As the pandemic began to take hold in mid-March, many companies and office buildings closed their doors and sent their employees home, thereby also closing the company cafeteria. Some locations are likely serving essential personnel and so have stayed open but pivoted to only offering takeout and delivery. If employees who do return to the office are faced with eating lunch at their desk or in a socially distanced and masked cafeteria, they may be more likely to choose to simply eat at their desks. In general, Business and industry operators reopening say sales have taken a huge hit, with nearly half saying sales have gone to zero. This is a much bleaker situation than is being felt across the industry.
Business and industry operators are very likely to pivot heavily to delivery. Before COVID-19, one of business and industry operators’ top goals was to build a company culture and to create an open and connected space for workers. Now that we live in a world with limited human interaction, employees may be looking toward their business and industry foodservice outlets to avoid additional connections or touch points that might happen if they venture off-site to a restaurant to grab lunch. The food takes a much more central role compared to the experience.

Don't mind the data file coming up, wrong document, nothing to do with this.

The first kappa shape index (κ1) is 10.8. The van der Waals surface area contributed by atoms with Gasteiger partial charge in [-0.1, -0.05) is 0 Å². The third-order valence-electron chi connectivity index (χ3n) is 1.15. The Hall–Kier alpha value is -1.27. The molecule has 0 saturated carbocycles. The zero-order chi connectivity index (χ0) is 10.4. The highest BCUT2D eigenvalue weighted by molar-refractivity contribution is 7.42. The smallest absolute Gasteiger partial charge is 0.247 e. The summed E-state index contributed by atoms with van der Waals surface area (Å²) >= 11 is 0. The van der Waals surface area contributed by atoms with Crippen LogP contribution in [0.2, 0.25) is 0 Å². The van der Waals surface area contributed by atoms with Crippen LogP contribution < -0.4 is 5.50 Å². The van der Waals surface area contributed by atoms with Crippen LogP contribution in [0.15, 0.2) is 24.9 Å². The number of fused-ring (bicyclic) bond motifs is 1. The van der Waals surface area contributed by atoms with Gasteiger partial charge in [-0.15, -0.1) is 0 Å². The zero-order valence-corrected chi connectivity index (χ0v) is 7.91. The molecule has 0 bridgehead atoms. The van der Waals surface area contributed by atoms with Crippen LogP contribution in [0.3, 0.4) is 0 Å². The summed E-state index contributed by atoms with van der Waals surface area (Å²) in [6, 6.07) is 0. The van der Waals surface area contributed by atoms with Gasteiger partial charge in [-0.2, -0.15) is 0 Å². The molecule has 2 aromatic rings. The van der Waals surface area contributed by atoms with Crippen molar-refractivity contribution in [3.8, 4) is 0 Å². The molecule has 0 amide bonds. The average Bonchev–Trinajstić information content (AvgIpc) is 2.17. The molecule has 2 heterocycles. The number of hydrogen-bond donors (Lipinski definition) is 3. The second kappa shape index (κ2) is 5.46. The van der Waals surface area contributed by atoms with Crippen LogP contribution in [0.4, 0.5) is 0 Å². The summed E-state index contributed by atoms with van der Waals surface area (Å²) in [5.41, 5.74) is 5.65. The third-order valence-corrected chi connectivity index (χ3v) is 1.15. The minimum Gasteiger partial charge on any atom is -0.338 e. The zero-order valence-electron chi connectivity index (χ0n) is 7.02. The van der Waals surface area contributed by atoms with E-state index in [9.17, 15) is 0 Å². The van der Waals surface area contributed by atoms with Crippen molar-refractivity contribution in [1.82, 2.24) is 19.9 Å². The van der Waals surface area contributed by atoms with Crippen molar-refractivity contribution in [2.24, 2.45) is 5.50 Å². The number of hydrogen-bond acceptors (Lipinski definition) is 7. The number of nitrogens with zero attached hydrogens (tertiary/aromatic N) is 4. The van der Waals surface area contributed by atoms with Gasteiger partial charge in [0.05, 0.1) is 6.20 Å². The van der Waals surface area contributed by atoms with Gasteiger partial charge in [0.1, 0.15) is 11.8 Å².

Business and industry operators were often faced with a “lunch rush” when the employees of a company would all take a break and expect food around the same time each day. The segment relied heavily on salad bars to offer customization with a lot of speed. Even more operators relied on self-service coffee and tea dispensers to quickly get employees their morning caffeine fix. Previously the segment was able to leverage a relatively closed universe of patrons (employees) compared to restaurants and so relied heavily on self-serve. Unfortunately, COVID safety concerns mean these offerings are going to go away for the near term and probably longer. Operators may be looking for new and creative ways to offer a lot of people food quickly in a short time window while offering at least some customization.
Business and industry operators reopening are likely to get in on what we’ve been seeing in other segments of the industry: using their dining rooms as grocery stores or pop-up corner stores. Operators may look to toilet paper and grocery staples to improve the employee experience and as a creative way to boost employee morale. Given that employees aren’t likely to be making full use of on-site cafeterias any time soon, operators and their companies will be looking for creative uses for that square footage.
In this report, you’ll find data and insights, as well as recommendations around how you can make employees returning to work feel more at ease. Key takeaways from this report are as follows:
- 50% of consumers plan to discontinue the use of self-serve coffee and tea dispensers
- 73% of consumers plan to discontinue the use of self-serve salad bars
- 77% of consumers plan to discontinue the use of self-serve hot bars
- 65% of consumers plan to discontinue the use of condiment stations
- 56% of business and industry operators plan to offer fewer items on their menu
- 42% of business and industry operators plan to offer the same number of items on their menu
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